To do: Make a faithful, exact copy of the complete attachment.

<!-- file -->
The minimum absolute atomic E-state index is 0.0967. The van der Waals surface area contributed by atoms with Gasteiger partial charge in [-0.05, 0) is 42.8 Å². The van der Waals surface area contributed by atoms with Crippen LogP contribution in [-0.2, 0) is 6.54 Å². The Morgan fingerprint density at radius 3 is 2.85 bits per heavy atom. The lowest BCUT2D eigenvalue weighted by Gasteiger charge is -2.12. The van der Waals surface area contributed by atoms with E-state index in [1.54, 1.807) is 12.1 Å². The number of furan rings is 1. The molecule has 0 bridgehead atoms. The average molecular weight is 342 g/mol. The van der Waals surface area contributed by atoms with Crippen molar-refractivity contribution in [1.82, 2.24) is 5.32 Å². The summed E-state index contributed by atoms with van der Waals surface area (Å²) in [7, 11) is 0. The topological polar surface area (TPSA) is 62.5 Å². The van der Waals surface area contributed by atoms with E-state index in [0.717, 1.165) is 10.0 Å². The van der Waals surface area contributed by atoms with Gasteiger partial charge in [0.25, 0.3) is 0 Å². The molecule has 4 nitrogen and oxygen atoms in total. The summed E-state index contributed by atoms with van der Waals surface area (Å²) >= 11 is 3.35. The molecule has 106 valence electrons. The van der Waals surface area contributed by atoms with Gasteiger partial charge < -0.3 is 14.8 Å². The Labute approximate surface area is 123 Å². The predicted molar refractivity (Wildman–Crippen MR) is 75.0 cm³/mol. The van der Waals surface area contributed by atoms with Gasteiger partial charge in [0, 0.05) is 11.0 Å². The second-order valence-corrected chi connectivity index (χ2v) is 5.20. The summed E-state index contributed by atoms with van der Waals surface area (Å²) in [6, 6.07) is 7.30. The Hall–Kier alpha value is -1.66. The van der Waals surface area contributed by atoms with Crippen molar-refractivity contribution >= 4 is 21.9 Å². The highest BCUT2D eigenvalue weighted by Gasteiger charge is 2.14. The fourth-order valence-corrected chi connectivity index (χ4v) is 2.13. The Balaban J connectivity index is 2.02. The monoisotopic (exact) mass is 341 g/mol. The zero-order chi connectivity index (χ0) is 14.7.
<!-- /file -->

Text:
The minimum absolute atomic E-state index is 0.0967. The van der Waals surface area contributed by atoms with Gasteiger partial charge in [-0.05, 0) is 42.8 Å². The van der Waals surface area contributed by atoms with Crippen LogP contribution in [-0.2, 0) is 6.54 Å². The Morgan fingerprint density at radius 3 is 2.85 bits per heavy atom. The lowest BCUT2D eigenvalue weighted by Gasteiger charge is -2.12. The van der Waals surface area contributed by atoms with E-state index in [1.54, 1.807) is 12.1 Å². The number of furan rings is 1. The molecule has 0 bridgehead atoms. The average molecular weight is 342 g/mol. The van der Waals surface area contributed by atoms with Crippen molar-refractivity contribution in [1.82, 2.24) is 5.32 Å². The summed E-state index contributed by atoms with van der Waals surface area (Å²) in [7, 11) is 0. The topological polar surface area (TPSA) is 62.5 Å². The van der Waals surface area contributed by atoms with E-state index in [0.717, 1.165) is 10.0 Å². The van der Waals surface area contributed by atoms with Gasteiger partial charge in [0.25, 0.3) is 0 Å². The molecule has 4 nitrogen and oxygen atoms in total. The summed E-state index contributed by atoms with van der Waals surface area (Å²) >= 11 is 3.35. The molecule has 106 valence electrons. The van der Waals surface area contributed by atoms with Gasteiger partial charge < -0.3 is 14.8 Å². The Labute approximate surface area is 123 Å². The predicted molar refractivity (Wildman–Crippen MR) is 75.0 cm³/mol. The van der Waals surface area contributed by atoms with Gasteiger partial charge in [0, 0.05) is 11.0 Å². The second-order valence-corrected chi connectivity index (χ2v) is 5.20. The summed E-state index contributed by atoms with van der Waals surface area (Å²) in [6, 6.07) is 7.30. The Hall–Kier alpha value is -1.66. The van der Waals surface area contributed by atoms with Crippen molar-refractivity contribution >= 4 is 21.9 Å². The highest BCUT2D eigenvalue weighted by Gasteiger charge is 2.14. The fourth-order valence-corrected chi connectivity index (χ4v) is 2.13. The Balaban J connectivity index is 2.02. The monoisotopic (exact) mass is 341 g/mol. The zero-order chi connectivity index (χ0) is 14.7.